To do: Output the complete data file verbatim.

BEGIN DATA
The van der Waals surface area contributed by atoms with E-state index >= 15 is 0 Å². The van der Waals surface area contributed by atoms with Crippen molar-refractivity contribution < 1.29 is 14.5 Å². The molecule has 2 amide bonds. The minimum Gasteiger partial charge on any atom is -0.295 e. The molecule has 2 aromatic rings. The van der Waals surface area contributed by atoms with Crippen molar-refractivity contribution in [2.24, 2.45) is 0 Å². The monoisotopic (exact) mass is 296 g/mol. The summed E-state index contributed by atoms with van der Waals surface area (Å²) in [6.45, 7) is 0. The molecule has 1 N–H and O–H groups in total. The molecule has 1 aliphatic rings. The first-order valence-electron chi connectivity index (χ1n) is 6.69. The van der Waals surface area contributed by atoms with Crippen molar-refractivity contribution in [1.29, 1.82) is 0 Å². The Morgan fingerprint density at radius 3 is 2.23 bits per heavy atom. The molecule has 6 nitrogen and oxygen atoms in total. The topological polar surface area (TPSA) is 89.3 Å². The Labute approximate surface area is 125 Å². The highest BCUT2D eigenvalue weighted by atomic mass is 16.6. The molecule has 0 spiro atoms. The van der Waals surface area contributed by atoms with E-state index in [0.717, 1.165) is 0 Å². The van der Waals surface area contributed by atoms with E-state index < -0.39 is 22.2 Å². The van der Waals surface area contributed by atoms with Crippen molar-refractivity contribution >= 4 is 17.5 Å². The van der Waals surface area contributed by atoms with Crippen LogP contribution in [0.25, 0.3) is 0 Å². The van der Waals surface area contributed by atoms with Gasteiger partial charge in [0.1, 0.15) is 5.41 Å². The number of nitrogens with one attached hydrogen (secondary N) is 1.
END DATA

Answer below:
The van der Waals surface area contributed by atoms with E-state index >= 15 is 0 Å². The van der Waals surface area contributed by atoms with Crippen molar-refractivity contribution < 1.29 is 14.5 Å². The molecule has 2 amide bonds. The minimum Gasteiger partial charge on any atom is -0.295 e. The molecule has 2 aromatic rings. The van der Waals surface area contributed by atoms with Crippen molar-refractivity contribution in [2.24, 2.45) is 0 Å². The monoisotopic (exact) mass is 296 g/mol. The summed E-state index contributed by atoms with van der Waals surface area (Å²) in [6.45, 7) is 0. The molecule has 1 N–H and O–H groups in total. The molecule has 1 aliphatic rings. The first-order valence-electron chi connectivity index (χ1n) is 6.69. The van der Waals surface area contributed by atoms with Crippen molar-refractivity contribution in [1.29, 1.82) is 0 Å². The Morgan fingerprint density at radius 3 is 2.23 bits per heavy atom. The molecule has 6 nitrogen and oxygen atoms in total. The topological polar surface area (TPSA) is 89.3 Å². The Labute approximate surface area is 125 Å². The highest BCUT2D eigenvalue weighted by atomic mass is 16.6. The molecule has 0 spiro atoms. The van der Waals surface area contributed by atoms with E-state index in [0.717, 1.165) is 0 Å². The van der Waals surface area contributed by atoms with E-state index < -0.39 is 22.2 Å². The van der Waals surface area contributed by atoms with Crippen molar-refractivity contribution >= 4 is 17.5 Å². The van der Waals surface area contributed by atoms with Crippen LogP contribution in [0.25, 0.3) is 0 Å². The van der Waals surface area contributed by atoms with Gasteiger partial charge in [0.1, 0.15) is 5.41 Å². The number of nitrogens with one attached hydrogen (secondary N) is 1.